Instant Expectations in the Age of Streaming MPR, WBUR, KQED and MSNBC
Companion post: Instant Expectations in the Age of Pandora, Netflix, Roku, Sonos, Hulu Plus and Comcast’s Xfinity.
On Friday, with the action hot and heavy in Cairo, I tried to say up to date.
I went to the gym for a noon workout, plugged in as usual. No Onion News or the combo of iPhone music playlists combined with catching up with Romanesko, AllThingsD and PaidContent. MSNBC, on one of the silent TV monitors on the wall, told me that President Obama would be talking Mubarak and taking questions “any moment.”
Ah, but how to get to it? The TV says “88.3″ below, which is great if you have a radio tuner, but I’ve an iPhone4, so that doesn’t seem to work (iPhone5 maybe, or is there a way I’m missing?).
So I went to one of my public radio apps — still confused about what’s best there — and surveyed my pre-selected favorite stations. I’ve taken to listening to Boston’s WBUR All Things Considered feed in the middle of my Pacific Time afternoon, and have started sampling the one-hour interview programs — from BUR’s Here & Now, hosted by Robin Young to KPCC’s newer Madeleine Brand shows, both lively and learning hours. They’re available by podcast, but it’s fun to listen live and to be able to pick the public radio station I want to listen to, not being constrained by geography. (Echoes of the death of distance for newspapers, that we’ve talked about for years.)
I started with KAZU, my local Central California Coast station. Science Friday, Talk of the Nation’s Friday edition, played as usual, as it did on KQED, the bigger Northern California station. I tried WBUR. Regular programming.
I turned to MPR, Minnesota Public Radio, and presto, the announcer came on almost immediately, saying, “We’re going to interrupt this program to join a live Presidential news conference on Egypt.” Just what I expected. MPR handled it well, as a few moments later Obama took to the screen.
It was complicated to cover, though. This wasn’t a press conference on Egypt. It was a joint press conference with Canadian Prime Minister Brian Harper, concluding a day of joint talks. What followed were comments by Obama on cooperation with Canadian (love you, northern neighbors) and then finally Egypt. As Harper then spoke, we inexplicably got the French-language stream via NPR, with MPR apparently unable to access anything else. Then, MPR drifted away, back to its BBC NewsHour regular programming, though it did helpfully tell me that it would resume the Obama conference when he went to questions.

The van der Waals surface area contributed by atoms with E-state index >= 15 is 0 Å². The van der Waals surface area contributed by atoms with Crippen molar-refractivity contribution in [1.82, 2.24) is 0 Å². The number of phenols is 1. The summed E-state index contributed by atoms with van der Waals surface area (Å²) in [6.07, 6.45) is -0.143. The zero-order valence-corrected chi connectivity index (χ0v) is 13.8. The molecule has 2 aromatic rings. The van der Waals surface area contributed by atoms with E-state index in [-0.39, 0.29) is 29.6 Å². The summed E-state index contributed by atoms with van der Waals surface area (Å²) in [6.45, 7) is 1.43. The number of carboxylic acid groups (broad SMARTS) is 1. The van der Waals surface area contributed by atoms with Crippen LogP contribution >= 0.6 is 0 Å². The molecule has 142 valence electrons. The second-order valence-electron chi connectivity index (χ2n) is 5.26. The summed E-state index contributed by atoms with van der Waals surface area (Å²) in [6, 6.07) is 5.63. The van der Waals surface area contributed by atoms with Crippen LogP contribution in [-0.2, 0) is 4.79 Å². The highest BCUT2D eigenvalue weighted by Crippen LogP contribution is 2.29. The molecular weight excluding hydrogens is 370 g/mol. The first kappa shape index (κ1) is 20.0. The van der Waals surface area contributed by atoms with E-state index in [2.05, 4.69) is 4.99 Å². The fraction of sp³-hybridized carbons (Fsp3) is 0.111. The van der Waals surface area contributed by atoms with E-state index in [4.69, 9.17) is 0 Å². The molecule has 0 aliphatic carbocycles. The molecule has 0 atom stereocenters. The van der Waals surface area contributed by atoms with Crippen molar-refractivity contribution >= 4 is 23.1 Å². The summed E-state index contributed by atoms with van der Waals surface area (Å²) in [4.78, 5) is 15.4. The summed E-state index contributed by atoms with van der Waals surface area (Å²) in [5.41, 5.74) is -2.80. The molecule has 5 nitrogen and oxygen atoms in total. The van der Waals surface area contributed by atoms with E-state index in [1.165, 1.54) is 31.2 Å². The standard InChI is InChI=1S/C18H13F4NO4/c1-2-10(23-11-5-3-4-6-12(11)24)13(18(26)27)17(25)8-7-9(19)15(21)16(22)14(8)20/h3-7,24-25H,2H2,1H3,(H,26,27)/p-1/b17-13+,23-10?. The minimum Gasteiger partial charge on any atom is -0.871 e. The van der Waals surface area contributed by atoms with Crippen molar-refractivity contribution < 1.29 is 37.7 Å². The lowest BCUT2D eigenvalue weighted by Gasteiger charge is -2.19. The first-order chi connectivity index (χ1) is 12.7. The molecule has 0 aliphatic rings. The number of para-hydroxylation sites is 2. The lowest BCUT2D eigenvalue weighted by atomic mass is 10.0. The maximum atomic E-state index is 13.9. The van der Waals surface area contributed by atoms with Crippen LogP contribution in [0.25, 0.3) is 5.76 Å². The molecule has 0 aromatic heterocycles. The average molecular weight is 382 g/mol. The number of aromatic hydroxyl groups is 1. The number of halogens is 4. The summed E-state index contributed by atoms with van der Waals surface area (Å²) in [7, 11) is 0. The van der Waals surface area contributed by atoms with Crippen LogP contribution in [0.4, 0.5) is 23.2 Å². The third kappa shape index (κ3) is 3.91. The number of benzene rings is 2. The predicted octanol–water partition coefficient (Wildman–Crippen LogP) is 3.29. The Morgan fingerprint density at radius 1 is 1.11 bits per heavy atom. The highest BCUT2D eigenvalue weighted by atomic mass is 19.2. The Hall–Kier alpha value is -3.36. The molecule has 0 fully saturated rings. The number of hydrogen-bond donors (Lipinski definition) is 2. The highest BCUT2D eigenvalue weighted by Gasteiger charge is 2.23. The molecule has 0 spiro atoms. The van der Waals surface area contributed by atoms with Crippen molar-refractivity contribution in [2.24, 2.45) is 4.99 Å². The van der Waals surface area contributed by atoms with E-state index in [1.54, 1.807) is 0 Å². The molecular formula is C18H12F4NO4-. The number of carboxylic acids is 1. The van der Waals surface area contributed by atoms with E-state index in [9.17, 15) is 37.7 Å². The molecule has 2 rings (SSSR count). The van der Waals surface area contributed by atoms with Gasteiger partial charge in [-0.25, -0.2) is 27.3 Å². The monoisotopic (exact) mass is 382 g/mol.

Through this time, I could see Obama and Harper on TV, though the disjointed lipsynch was enough to make you uneasy. MSNBC brought us the comments, presumably in English, and the went to its analysts when the French translation picked up.
A few minutes later, MPR brought back the Q and A, really the most informative part of the conference. MSNBC, for some reason, stayed with its analysts, as I heard Obama talking with reporters via NPR and MPR.
That’s just a snapshot, a moment in Internet news time, and one that shows how jumbled things are, circa 2011. Things aren’t aligned and consumers have to do lots of work-arounds to get what’s kind-of, almost there. There are two fixes ahead. One’s technological as programmers’ abilities to offer us what we want how we want it and get better and easier to access.
The other comes down to something old-fashioned: News judgment. MPR had the same access to NPR’s feed of the press conference as other stations, I’d presume. Yet, it was the only one I found (perhaps there were others) that handled the news best and largely smoothly (I even enjoyed the French lessons for a few moments) in the interests of its listeners. That took some planning, thinking and moving on the fly — and isn’t that what we in the news business are supposed to excel at? It’s a challenge and an opportunity for everyone, TV, radio and print people laying plans for the next round of the all-access news revolution.